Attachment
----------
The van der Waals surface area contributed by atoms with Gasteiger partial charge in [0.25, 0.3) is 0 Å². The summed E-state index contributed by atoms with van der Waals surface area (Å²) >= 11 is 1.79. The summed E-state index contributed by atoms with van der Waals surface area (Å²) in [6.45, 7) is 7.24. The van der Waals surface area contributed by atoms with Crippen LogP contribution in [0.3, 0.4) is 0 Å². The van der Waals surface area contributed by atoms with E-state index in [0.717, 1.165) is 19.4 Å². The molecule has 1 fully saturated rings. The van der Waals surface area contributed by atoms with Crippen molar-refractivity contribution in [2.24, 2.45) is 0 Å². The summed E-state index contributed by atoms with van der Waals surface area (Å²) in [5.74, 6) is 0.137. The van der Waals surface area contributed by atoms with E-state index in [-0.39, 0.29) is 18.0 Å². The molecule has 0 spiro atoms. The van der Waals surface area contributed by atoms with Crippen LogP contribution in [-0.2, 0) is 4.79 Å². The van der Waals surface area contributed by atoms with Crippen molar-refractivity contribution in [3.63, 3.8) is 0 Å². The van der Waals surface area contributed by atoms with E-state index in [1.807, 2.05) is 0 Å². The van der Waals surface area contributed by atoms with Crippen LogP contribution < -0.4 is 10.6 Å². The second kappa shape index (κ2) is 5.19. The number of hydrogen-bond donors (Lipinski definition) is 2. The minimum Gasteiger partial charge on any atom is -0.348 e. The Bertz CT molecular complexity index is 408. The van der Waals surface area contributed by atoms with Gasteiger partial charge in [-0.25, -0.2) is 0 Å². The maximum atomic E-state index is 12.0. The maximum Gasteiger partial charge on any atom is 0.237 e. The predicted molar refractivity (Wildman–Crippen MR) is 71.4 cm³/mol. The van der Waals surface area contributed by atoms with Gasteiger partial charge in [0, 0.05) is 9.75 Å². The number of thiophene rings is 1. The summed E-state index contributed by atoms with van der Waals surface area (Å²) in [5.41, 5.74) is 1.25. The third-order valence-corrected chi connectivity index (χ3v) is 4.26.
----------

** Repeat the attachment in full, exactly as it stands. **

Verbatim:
The van der Waals surface area contributed by atoms with Gasteiger partial charge in [0.25, 0.3) is 0 Å². The summed E-state index contributed by atoms with van der Waals surface area (Å²) >= 11 is 1.79. The summed E-state index contributed by atoms with van der Waals surface area (Å²) in [6.45, 7) is 7.24. The van der Waals surface area contributed by atoms with Crippen LogP contribution in [0.3, 0.4) is 0 Å². The van der Waals surface area contributed by atoms with E-state index in [0.717, 1.165) is 19.4 Å². The molecule has 1 fully saturated rings. The van der Waals surface area contributed by atoms with Crippen molar-refractivity contribution in [2.24, 2.45) is 0 Å². The summed E-state index contributed by atoms with van der Waals surface area (Å²) in [5.74, 6) is 0.137. The van der Waals surface area contributed by atoms with E-state index in [-0.39, 0.29) is 18.0 Å². The molecule has 0 spiro atoms. The van der Waals surface area contributed by atoms with Crippen LogP contribution in [-0.2, 0) is 4.79 Å². The van der Waals surface area contributed by atoms with Crippen molar-refractivity contribution in [3.63, 3.8) is 0 Å². The van der Waals surface area contributed by atoms with E-state index in [1.807, 2.05) is 0 Å². The van der Waals surface area contributed by atoms with Crippen LogP contribution < -0.4 is 10.6 Å². The second kappa shape index (κ2) is 5.19. The number of hydrogen-bond donors (Lipinski definition) is 2. The minimum Gasteiger partial charge on any atom is -0.348 e. The Bertz CT molecular complexity index is 408. The van der Waals surface area contributed by atoms with Gasteiger partial charge in [-0.25, -0.2) is 0 Å². The maximum atomic E-state index is 12.0. The maximum Gasteiger partial charge on any atom is 0.237 e. The predicted molar refractivity (Wildman–Crippen MR) is 71.4 cm³/mol. The van der Waals surface area contributed by atoms with Gasteiger partial charge in [0, 0.05) is 9.75 Å². The number of thiophene rings is 1. The summed E-state index contributed by atoms with van der Waals surface area (Å²) in [5.41, 5.74) is 1.25. The third-order valence-corrected chi connectivity index (χ3v) is 4.26.